Seeing veterans being mistreated in the ongoing Veterans Affairs scandal as the nation honors the 70th anniversary of D-Day underscores the extent of this "national disgrace," says Florida Republican Rep. Jeff Miller.
"This is the biggest healthcare scandal in the VA's history, and America deserves to know whether the president is committed to doing whatever it takes to make things right," said Miller, who chairs the House Committee on Veterans Affairs, in Saturday's GOP address.
Miller delivered the address from his committee's hearing room, where he has been leading the House's efforts to investigate delays in care that have led to the deaths of at least 23 veterans.
The Florida lawmaker, in Saturday's speech, outlined both immediate and long-term steps President Barack Obama can take to fix the VA's problems. The steps were also outlined in a letter sent by House Republicans to Obama earlier this week.
"Americans are, at our core, a grateful people," said Miller. "To see all this deception and incompetence at the VA – with no accountability, no action: it is more than just a shame; it's a national disgrace."
Republicans have asked Obama to take three immediate steps, Miller said.
"First, we asked the president to support a bill the House has already passed that makes it easier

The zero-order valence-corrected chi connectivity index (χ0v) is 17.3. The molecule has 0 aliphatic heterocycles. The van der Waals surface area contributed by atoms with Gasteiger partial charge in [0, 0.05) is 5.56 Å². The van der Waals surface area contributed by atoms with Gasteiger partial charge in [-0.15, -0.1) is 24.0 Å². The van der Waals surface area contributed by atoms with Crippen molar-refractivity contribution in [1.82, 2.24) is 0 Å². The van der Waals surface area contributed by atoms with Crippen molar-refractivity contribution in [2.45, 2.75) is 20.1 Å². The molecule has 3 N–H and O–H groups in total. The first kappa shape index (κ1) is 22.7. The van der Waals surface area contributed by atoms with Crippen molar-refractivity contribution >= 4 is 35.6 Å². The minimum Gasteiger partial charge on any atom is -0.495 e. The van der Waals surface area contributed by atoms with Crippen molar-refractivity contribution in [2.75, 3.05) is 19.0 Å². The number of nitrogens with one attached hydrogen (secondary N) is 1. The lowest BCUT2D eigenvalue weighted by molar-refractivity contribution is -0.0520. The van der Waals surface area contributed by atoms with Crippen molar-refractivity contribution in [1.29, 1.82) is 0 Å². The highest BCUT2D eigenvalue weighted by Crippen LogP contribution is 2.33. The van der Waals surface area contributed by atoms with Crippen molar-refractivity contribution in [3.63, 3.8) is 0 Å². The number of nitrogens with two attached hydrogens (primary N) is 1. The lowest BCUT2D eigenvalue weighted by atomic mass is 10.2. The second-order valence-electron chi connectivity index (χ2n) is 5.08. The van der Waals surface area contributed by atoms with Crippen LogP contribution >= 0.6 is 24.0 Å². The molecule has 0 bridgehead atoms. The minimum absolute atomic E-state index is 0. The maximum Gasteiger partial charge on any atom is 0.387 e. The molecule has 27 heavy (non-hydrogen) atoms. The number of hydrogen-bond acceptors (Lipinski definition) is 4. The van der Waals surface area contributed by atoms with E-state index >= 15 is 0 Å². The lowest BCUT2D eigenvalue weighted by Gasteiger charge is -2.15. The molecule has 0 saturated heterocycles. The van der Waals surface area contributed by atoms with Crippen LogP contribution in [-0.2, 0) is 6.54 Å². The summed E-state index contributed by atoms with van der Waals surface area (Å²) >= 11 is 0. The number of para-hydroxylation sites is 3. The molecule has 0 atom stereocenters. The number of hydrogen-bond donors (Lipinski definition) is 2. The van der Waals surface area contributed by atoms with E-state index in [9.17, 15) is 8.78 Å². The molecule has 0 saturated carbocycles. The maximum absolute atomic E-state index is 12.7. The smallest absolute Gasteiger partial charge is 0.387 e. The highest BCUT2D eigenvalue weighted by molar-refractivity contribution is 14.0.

to fire senior VA executives who refuse to do their jobs," he said. "No more slaps on the wrist."
Next, Miller said, Republicans have asked Obama to order the VA to cooperate fully with committees investigating the scandal.
"The VA is currently sitting on 111 requests from our committee alone," said Miller. "It’s become a case study in how to stonewall the public, and this has to change."
Third, the president has been asked to back reforms that will require the VA to offer private care to any veteran facing unacceptable wait times for treatment.
Miller pointed out the case of Army veteran Barry Coates, who testified to the House VA committee two months ago about his difficulties in getting proper, prompt medical treatment.
Coates went to the VA in 2010 complaining about severe abdominal pain and was prescribed pain medication while a colonoscopy was delayed repeatedly.
"More than a year later,when the test was finally done, doctors discovered stage four cancer," said Miller. "A proper exam, the doctors told him, would have prompted treatment sooner."
Because of the lack of timely treatment, Coates told lawmakers, "I stand before you terminally ill."
At that same hearing, Miller said, a senior VA official confirmed the agency had the authority to send Coates and other patients like him to private care.
"When the VA allows at least 23 veterans to die when it should have done more … when we hear reports of mismanagement everywhere from Dallas to Dayton, from Chumuckla to Chicago… we know this is not a storm that will just blow over," said Miller. "The underlying culture of corruption will still be there. "
Republicans also want Obama to outline a long-term vision for "fixing what is clearly a broken system," said Miller.
The Florida representative said the House and Senate will hold Obama accountable, and thanked those who have shared their stories and spoken out about the issues.
"Together, we will honor the spirit of those who stormed the beaches of Normandy and the memory of those who never returned," said Miller.
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